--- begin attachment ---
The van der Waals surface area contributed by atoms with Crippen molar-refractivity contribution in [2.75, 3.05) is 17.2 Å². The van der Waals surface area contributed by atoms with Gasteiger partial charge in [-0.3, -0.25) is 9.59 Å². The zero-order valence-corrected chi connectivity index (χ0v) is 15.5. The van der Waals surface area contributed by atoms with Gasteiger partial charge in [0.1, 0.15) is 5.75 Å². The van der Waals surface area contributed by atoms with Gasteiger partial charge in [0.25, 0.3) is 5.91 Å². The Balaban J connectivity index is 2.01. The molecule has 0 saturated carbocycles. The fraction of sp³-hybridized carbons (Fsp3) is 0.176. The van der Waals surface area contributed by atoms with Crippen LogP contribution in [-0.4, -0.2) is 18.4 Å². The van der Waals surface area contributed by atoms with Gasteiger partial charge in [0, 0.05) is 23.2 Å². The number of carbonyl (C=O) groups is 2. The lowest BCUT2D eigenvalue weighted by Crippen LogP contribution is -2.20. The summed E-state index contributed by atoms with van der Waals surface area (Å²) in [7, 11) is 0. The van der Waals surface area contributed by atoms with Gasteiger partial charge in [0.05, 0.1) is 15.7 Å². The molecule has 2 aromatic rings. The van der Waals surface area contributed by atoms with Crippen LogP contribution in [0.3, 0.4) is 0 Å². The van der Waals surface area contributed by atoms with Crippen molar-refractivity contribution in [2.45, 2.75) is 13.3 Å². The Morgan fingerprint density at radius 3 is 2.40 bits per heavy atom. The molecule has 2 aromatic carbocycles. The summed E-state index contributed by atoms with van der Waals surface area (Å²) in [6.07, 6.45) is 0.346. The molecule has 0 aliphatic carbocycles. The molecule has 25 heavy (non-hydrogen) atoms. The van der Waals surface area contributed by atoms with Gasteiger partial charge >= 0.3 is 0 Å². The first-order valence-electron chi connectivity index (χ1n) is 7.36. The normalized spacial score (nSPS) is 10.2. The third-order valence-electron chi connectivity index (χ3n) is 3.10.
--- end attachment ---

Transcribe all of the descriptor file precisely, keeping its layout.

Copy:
The van der Waals surface area contributed by atoms with Crippen molar-refractivity contribution in [2.75, 3.05) is 17.2 Å². The van der Waals surface area contributed by atoms with Gasteiger partial charge in [-0.3, -0.25) is 9.59 Å². The zero-order valence-corrected chi connectivity index (χ0v) is 15.5. The van der Waals surface area contributed by atoms with Gasteiger partial charge in [0.1, 0.15) is 5.75 Å². The van der Waals surface area contributed by atoms with Gasteiger partial charge in [0.25, 0.3) is 5.91 Å². The Balaban J connectivity index is 2.01. The molecule has 0 saturated carbocycles. The fraction of sp³-hybridized carbons (Fsp3) is 0.176. The van der Waals surface area contributed by atoms with Crippen LogP contribution in [-0.4, -0.2) is 18.4 Å². The van der Waals surface area contributed by atoms with Gasteiger partial charge in [0, 0.05) is 23.2 Å². The number of carbonyl (C=O) groups is 2. The lowest BCUT2D eigenvalue weighted by Crippen LogP contribution is -2.20. The summed E-state index contributed by atoms with van der Waals surface area (Å²) in [7, 11) is 0. The van der Waals surface area contributed by atoms with Gasteiger partial charge in [0.05, 0.1) is 15.7 Å². The molecule has 2 aromatic rings. The van der Waals surface area contributed by atoms with Crippen LogP contribution in [0.3, 0.4) is 0 Å². The van der Waals surface area contributed by atoms with Crippen molar-refractivity contribution in [2.45, 2.75) is 13.3 Å². The Morgan fingerprint density at radius 3 is 2.40 bits per heavy atom. The molecule has 2 aromatic carbocycles. The summed E-state index contributed by atoms with van der Waals surface area (Å²) in [6.07, 6.45) is 0.346. The molecule has 0 aliphatic carbocycles. The molecule has 25 heavy (non-hydrogen) atoms. The van der Waals surface area contributed by atoms with Gasteiger partial charge >= 0.3 is 0 Å². The first-order valence-electron chi connectivity index (χ1n) is 7.36. The normalized spacial score (nSPS) is 10.2. The third-order valence-electron chi connectivity index (χ3n) is 3.10.